A primer on the Kentucky Living Will Directive Act, part 2

Previously, we began our overview of the Kentucky Living Will Directive Act, the primary law in the Commonwealth governing living wills, a type of advance directive.

As we explained, a comprehensive estate plan includes not only careful planning for the disposition of property and money, but also thoughtful, considered instructions for medical providers and loved ones should the person become medically incapacitated and no longer able to make and communicate their healthcare decisions.

Basic provisions

The Act provides Kentuckians a living will form in which an adult – called the grantor – can:

  • Name a health care surrogate, including co-surrogates and successor surrogates, authorized to make treatment decisions if the grantor loses their decisional capacity in the future
  • Direct their surrogate and doctors in treatment decisions concerning providing, refusing, or ending life-sustaining medical treatments such as mechanical ventilators or kidney dialysis
  • Instruct the surrogate and physicians whether and under what circumstances to provide artificial nutrition or hydration through a feeding tube or IV
  • Designate whether to donate their organs

Before executing the form, it is smart to discuss these decisions with a doctor so that the grantor understands the range of treatment options as well as their pros and cons. A medical specialist can provide more specific information should the grantor face complexity due to an existing health problem.

The MOST form

The Act also directs the Kentucky Board of Medical Licensure (KBML), a state agency, to create a “medical order for scope of treatment” form (MOST form). The MOST form is normally used for a patient with advanced illness or frailty, usually in advanced years, to dictate decisions in their particular medical circumstances. The grantor should work closely with their treating doctor to make informed decisions should certain treatment decisions arise.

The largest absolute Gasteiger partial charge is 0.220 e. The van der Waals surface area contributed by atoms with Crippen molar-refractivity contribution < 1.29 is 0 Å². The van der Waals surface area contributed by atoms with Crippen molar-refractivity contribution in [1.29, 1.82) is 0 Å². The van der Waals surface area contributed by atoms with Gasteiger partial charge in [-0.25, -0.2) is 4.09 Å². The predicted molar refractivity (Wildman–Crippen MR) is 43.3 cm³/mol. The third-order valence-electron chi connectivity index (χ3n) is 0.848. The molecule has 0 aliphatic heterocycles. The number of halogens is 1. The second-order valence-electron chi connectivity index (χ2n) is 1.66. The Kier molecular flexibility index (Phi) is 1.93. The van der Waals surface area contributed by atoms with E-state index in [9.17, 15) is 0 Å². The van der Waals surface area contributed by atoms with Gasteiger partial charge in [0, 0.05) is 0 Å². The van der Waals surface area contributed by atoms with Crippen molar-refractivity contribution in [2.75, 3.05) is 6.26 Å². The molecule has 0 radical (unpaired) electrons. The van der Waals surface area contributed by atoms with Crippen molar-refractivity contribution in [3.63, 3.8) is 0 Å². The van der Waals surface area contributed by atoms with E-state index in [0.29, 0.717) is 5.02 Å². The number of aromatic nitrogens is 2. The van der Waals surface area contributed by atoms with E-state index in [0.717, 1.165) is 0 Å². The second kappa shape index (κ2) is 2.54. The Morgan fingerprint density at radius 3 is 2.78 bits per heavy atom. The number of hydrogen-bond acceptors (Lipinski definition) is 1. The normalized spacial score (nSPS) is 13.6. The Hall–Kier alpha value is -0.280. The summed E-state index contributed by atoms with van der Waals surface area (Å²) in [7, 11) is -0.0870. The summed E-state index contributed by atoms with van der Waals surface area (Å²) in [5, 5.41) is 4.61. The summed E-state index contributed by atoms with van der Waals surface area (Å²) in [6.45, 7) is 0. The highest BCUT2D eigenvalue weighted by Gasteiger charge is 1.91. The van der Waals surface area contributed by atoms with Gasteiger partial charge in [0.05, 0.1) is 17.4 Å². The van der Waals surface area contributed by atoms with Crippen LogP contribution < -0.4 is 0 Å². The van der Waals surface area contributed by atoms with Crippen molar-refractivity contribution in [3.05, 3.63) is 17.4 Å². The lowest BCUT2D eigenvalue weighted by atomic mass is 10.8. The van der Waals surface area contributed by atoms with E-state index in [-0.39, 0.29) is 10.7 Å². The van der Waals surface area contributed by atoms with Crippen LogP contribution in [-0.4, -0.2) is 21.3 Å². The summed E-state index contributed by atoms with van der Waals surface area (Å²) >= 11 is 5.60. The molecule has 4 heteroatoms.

For example, the form has options for directing decisions such as:

  • If the patient has no pulse and is not breathing, should medical professionals attempt cardiopulmonary resuscitation (CPR)?
  • What level of medical intervention does the grantor want if a pulse is present or they are still breathing (full scope including life support, hospitalization, and intensive care; limited additional intervention including hospitalization avoiding intensive care, but no ventilation or intubation; or comfort measures only)?
  • What level of antibiotic treatment is desired and for what purpose?
  • Does the patient want IV fluids or medically administered nutrition and if so, long term or short?

Normally, a patient who still has decisional capacity initiates the MOST form, but if they have lost the ability to make and communicate medical decisions, other parties may be authorized to complete and sign it, such as a named surrogate, a guardian, and certain others.

The patient (or their health care surrogate or responsible party), the healthcare professional preparing the form, and the patient’s doctor must all sign. When properly executed, the form becomes a physician’s order for treatment and is portable to other health care settings.

If a MOST form conflicts with the person’s living will, the living will governs.


The living will and MOST form under the Act are legally and medically complicated, requiring the most serious kinds of personal decisions about life and death. In addition to close collaboration with treating medical professionals, consultation with an experienced estate planning attorney allows a Kentuckian to understand the range of related legal issues and thereby make informed decisions.


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